Sponsored by the Deutsches Haus of New Orleans, three weekends of German-food, music, culture and – above all – fun, await you at this annual celebration of all things German.
Occurring through three consecutive weekends in October, the dates for this year’s Oktoberfest are Friday and Saturday, October 6, 7, 13, 14, 20, and 21.
Previously held just outside of New Orleans in the Rivertown section of Kenner, Oktoberfest has now moved to Deutsches Haus’ new home at 1700 Moss Street.
Beer, Food and Activities
This event hosts the widest variety of classic German beers this side of the Atlantic. German “oom pah pah” brass bands set the beats for traditional folk dances that often involve knee-slapping, twisting and call-and-response. The “Chicken Dance” reigns as the most popular of these dances, along with polkas, waltzes and others.
Plus, don’t miss the Dachshund Dash on Saturday, October 21st, when about 60-75 wiener dogs will race!
Among the authentic German foods being offered are:
Sauerbraten (braised marinated roast beef)
Krautwickel (ground beef stuffing rolled in cabbage)
Kasseler Rippchen (smoked pork shank braised in a citrus sauce)
Sauerkraut (pickled cabbage)
Kartoffelbrei (creamed potatoes)
Giant Bavarian pretzels
German wines and liquors (including many varieties of schnapps)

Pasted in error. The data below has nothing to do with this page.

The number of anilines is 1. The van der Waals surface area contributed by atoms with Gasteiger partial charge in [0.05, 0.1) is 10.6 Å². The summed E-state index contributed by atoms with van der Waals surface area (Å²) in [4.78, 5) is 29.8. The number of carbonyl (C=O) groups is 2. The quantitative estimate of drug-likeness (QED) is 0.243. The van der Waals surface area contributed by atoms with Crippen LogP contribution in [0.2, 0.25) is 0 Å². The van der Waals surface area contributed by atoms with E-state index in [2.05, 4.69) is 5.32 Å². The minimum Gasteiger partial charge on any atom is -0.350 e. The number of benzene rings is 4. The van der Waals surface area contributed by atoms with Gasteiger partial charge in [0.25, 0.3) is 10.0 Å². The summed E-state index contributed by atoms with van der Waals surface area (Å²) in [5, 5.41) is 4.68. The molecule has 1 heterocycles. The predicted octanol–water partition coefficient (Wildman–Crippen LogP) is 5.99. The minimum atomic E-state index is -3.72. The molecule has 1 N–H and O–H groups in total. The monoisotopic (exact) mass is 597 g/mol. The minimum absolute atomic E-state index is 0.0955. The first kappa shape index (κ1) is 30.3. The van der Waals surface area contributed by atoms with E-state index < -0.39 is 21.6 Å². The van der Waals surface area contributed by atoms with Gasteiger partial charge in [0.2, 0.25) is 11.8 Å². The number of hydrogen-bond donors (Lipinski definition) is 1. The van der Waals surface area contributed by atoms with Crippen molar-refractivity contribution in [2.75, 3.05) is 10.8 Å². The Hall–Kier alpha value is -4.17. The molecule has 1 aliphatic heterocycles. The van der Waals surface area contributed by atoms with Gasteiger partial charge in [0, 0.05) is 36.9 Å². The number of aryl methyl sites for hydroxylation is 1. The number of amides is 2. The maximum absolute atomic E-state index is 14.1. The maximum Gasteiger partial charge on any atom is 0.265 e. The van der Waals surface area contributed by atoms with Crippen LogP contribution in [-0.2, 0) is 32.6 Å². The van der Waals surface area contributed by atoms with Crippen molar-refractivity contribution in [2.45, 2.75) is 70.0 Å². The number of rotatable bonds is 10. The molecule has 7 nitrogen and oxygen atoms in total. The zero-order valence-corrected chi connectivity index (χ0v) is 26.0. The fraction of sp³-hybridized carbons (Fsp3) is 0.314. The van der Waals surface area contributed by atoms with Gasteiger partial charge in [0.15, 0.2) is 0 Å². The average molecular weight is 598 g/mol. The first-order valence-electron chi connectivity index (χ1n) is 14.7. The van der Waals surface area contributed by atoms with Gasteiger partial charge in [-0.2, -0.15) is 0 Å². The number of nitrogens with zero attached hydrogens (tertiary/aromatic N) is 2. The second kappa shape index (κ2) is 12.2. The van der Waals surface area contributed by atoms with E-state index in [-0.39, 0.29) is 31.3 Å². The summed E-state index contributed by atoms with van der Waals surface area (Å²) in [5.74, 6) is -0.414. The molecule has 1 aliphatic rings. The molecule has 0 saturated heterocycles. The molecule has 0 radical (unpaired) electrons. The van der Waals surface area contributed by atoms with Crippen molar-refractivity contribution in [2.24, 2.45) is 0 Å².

And more than 20 German premium brand beers to wash it all down!
So, plan on coming out for at least one weekend of the New Orleans area’s most authentic celebration of Oktoberfest. There’s something for everyone at this family-friendly event.
In the late 1700s and early 1800s large numbers of Germans settled in the areas upriver from the predominantly French settlement of Nouvelle Orleans. They were primarily farmers who tilled the rich alluvial soil on both sides of the Mississippi River in what are now known as the River Parishes of St. Charles, St. John the Baptist and St. James. This area was known as the German Coast.
Over the years the German settlers intermarried with the Cajun French who were already settled in and they “Cajunized” their family names. However, they retained many characteristics of their German heritage. That Germanic heritage is still celebrated today, especially during Oktoberfest.
Deutsches Haus and Oktoberfest History
Oktoberfest is sponsored by Deutsches Haus, the German cultural center that is temporarily located in suburban Metairie. Incorporated in 1928, the Deutsches Haus was formed as a benevolent and social organization that evolved from the Deutsche Gesellschaft von New Orleans, a group that provided support for the numerous German immigrants in the New Orleans area.
The Deutsches Haus has grown into an organization with a mission to celebrate and foster the rich culture, musical heritage, language and history of the German people. It also has one of the largest private archives of German memorabilia in the country, containing records from various German consulates, local German newspapers, genealogical records and more.
Until 2011 the Haus was located in an old brick building at Galvez and Canal streets in New Orleans but it was razed to make way for a new hospital complex.